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Inquiry-Based Learning

Inquiry-Based Learning

Related:  Inquiry-Based LearningLearning Strategies and Instructional Resources

TWT: Inquiry-based Learning Strategy What is Inquiry-based learning? The old adage, “Tell me and I forget, show me and I remember, involve me and I understand” describes the core of inquiry-based learning. Inquiry is the process of seeking truth, information, or knowledge by questioning. Preparing a Classroom Culture for Deeper Learning After reading an excerpt from the Declaration of Independence, students form a circle to engage in conversation about liberty and the pursuit of happiness. The inquiry circle begins with two questions posed by the teacher: What is more important, liberty or the pursuit of happiness? Instructional Strategies Online "What children learn depends not only on what they are taught but also how they are taught, their development level, and their interests and experiences.... These beliefs require that much closer attention be paid to the methods chosen for presenting material..." Understanding the Common Essential Learnings, Saskatchewan Education, 1988. (p.10) "The last decades of research in human learning have presented new insights into the ways that learners are active in constructing their own understanding.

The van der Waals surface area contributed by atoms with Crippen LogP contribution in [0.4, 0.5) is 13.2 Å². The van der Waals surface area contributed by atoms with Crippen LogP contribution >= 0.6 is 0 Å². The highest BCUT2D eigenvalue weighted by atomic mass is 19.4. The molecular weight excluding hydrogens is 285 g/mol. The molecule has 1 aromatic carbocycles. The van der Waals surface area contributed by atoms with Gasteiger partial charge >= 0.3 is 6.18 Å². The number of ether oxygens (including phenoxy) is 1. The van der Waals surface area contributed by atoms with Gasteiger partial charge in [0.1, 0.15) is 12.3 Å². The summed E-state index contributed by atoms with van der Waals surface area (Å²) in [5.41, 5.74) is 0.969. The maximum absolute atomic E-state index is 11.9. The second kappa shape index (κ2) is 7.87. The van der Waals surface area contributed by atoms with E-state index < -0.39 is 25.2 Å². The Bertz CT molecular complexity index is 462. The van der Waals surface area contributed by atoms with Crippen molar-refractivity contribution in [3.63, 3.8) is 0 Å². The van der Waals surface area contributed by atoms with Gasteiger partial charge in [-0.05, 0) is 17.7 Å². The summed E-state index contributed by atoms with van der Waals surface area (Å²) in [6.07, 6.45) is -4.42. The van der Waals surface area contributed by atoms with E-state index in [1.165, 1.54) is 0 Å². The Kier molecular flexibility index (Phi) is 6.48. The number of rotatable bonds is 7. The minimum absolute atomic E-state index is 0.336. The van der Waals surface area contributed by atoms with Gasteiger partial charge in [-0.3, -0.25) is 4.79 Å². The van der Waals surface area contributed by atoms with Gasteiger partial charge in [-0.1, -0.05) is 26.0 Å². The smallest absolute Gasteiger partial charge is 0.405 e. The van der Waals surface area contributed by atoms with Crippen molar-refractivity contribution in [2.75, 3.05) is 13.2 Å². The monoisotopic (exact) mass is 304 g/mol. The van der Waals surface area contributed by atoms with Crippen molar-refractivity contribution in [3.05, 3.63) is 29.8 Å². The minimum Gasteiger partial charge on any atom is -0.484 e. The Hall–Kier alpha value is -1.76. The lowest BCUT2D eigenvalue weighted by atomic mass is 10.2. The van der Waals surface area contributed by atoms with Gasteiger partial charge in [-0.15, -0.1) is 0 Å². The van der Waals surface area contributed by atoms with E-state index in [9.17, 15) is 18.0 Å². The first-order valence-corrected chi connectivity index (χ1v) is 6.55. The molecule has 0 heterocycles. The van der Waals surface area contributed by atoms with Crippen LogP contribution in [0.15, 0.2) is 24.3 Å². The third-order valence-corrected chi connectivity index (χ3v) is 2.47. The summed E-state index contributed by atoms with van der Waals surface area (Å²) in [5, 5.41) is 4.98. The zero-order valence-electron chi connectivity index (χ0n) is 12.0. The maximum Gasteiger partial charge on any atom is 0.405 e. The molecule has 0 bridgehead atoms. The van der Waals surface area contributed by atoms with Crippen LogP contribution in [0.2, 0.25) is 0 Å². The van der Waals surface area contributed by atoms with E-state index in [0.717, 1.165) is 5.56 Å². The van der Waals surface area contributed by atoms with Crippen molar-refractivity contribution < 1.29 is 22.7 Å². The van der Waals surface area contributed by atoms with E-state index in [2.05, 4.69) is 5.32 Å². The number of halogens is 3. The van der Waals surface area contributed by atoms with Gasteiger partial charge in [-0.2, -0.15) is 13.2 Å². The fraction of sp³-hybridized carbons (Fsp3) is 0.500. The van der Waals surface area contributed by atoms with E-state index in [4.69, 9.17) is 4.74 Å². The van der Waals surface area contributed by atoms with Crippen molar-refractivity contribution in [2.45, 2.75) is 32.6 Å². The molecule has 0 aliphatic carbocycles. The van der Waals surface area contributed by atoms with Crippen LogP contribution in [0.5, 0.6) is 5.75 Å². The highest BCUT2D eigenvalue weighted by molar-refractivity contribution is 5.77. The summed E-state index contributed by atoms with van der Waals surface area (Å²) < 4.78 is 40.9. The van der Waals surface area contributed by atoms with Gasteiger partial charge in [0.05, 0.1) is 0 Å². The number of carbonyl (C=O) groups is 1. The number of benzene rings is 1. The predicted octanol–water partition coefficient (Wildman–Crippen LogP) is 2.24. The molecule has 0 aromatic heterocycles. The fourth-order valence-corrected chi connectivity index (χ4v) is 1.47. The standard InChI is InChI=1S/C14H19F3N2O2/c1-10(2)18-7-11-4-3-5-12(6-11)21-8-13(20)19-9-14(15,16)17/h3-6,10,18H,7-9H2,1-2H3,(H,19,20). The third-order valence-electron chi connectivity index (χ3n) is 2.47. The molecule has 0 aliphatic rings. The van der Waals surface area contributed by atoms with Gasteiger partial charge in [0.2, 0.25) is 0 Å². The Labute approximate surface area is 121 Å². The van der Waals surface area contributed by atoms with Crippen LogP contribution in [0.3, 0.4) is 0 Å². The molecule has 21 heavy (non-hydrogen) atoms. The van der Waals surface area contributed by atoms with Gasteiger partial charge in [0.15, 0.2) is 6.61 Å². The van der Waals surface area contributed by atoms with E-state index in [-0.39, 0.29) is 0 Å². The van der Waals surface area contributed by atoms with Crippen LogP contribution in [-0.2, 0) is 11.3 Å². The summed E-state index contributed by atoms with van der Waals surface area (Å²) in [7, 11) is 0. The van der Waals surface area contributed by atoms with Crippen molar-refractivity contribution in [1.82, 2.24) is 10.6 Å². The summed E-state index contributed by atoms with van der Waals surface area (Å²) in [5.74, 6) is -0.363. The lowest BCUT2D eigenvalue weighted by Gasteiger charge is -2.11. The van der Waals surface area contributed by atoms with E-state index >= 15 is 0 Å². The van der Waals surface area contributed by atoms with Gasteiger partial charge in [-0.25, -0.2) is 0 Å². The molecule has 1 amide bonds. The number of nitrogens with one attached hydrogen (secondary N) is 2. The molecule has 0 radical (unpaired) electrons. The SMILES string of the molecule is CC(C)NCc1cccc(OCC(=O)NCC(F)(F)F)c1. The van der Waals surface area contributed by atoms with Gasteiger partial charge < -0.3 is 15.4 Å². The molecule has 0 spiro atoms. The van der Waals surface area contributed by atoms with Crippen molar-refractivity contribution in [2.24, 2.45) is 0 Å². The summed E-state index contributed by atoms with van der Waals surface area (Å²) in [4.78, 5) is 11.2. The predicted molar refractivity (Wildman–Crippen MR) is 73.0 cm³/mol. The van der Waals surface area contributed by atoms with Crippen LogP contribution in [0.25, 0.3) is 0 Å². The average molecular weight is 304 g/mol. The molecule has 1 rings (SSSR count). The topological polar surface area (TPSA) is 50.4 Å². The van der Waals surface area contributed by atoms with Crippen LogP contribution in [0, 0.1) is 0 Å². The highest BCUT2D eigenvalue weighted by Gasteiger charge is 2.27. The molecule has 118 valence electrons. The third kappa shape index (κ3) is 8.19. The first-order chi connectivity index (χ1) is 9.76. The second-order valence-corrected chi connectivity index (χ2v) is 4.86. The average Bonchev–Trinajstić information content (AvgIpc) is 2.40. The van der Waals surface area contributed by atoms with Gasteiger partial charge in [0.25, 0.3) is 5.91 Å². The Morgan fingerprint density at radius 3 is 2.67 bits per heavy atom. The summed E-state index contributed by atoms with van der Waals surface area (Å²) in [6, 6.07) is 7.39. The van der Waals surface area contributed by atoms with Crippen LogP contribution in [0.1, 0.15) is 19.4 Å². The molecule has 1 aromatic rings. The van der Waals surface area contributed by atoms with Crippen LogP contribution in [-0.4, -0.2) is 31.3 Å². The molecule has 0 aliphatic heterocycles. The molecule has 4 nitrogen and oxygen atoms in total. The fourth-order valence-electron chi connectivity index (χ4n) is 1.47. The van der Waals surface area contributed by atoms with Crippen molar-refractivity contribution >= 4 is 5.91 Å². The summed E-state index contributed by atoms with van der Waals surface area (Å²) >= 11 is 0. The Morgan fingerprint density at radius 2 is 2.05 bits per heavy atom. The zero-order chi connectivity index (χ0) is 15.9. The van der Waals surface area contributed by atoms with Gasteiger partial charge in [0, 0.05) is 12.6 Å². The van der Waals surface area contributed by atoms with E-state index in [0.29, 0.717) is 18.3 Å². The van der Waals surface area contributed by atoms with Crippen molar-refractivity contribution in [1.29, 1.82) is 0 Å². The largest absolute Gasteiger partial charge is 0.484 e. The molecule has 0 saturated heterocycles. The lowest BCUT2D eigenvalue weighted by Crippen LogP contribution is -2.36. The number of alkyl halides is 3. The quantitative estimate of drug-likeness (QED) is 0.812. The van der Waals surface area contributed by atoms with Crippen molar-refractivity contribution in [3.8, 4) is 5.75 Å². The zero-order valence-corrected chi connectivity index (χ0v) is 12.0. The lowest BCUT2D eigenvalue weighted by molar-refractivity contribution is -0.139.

Inquiry-based Learning: Explanation What is inquiry-based learning? An old adage states: "Tell me and I forget, show me and I remember, involve me and I understand." The last part of this statement is the essence of inquiry-based learning, says our workshop author Joe Exline 1. Learning Science Through Inquiry Frequently Asked Questions About Inquiry Workshop 1 | Workshop 2 | Workshop 3 | Workshop 4 | Workshop 5 Workshop 6 | Workshop 7 | Workshop 8

edutopia Facebook Edutopia on Facebook Twitter Edutopia on Twitter Google+ Pinterest PBL – the best teaching method in the 21st century instruction Let me start this article with what Obama says in a speech at the Center for American Progress : “ Let’s be clear — we are failing too many of our children. We’re sending them out into a 21st century economy by sending them through the doors of 20th century schools.” This is a true statement issued from the lips of a political person rather than an educator. There is a profound disconnect between what students are being taught and what the actual world is demanding of them as adults. It sounds like there exists two worlds one inside the school and the other outside.

Guided Inquiry Process The guided inquiry process puts the emphasis on scientist in “student-scientist.” The primary objective of guided inquiry is to promote learning through student investigation. This material is designed to assist teachers in targeting higher-level thinking and science process skills for their students. Below, is a step-by-step explanation of the guided inquiry methodology and includes the tools to implement this project with your students (data sets, templates, diagrams and a rubric).